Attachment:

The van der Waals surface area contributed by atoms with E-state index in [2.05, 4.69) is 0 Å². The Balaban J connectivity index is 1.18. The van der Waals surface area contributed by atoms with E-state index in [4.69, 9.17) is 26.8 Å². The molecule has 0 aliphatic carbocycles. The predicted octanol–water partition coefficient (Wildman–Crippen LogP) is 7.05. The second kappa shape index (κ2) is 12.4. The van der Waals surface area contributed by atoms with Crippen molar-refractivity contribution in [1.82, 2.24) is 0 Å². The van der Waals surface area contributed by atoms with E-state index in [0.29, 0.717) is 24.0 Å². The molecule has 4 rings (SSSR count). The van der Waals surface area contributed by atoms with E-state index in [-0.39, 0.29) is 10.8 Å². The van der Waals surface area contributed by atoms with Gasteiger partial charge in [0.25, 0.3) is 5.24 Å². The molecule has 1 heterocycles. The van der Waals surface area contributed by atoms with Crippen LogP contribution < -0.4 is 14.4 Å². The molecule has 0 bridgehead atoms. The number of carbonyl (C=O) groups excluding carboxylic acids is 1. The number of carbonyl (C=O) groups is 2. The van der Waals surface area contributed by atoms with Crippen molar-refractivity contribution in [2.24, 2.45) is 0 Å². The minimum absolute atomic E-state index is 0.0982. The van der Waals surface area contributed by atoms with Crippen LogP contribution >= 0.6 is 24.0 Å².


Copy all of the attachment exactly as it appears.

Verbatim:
The van der Waals surface area contributed by atoms with E-state index in [2.05, 4.69) is 0 Å². The Balaban J connectivity index is 1.18. The van der Waals surface area contributed by atoms with E-state index in [4.69, 9.17) is 26.8 Å². The molecule has 0 aliphatic carbocycles. The predicted octanol–water partition coefficient (Wildman–Crippen LogP) is 7.05. The second kappa shape index (κ2) is 12.4. The van der Waals surface area contributed by atoms with Crippen molar-refractivity contribution in [1.82, 2.24) is 0 Å². The van der Waals surface area contributed by atoms with E-state index in [0.29, 0.717) is 24.0 Å². The molecule has 4 rings (SSSR count). The van der Waals surface area contributed by atoms with E-state index in [-0.39, 0.29) is 10.8 Å². The van der Waals surface area contributed by atoms with Gasteiger partial charge in [0.25, 0.3) is 5.24 Å². The molecule has 1 heterocycles. The van der Waals surface area contributed by atoms with Crippen LogP contribution < -0.4 is 14.4 Å². The molecule has 0 bridgehead atoms. The number of carbonyl (C=O) groups excluding carboxylic acids is 1. The number of carbonyl (C=O) groups is 2. The van der Waals surface area contributed by atoms with Crippen molar-refractivity contribution in [2.24, 2.45) is 0 Å². The minimum absolute atomic E-state index is 0.0982. The van der Waals surface area contributed by atoms with Crippen LogP contribution >= 0.6 is 24.0 Å².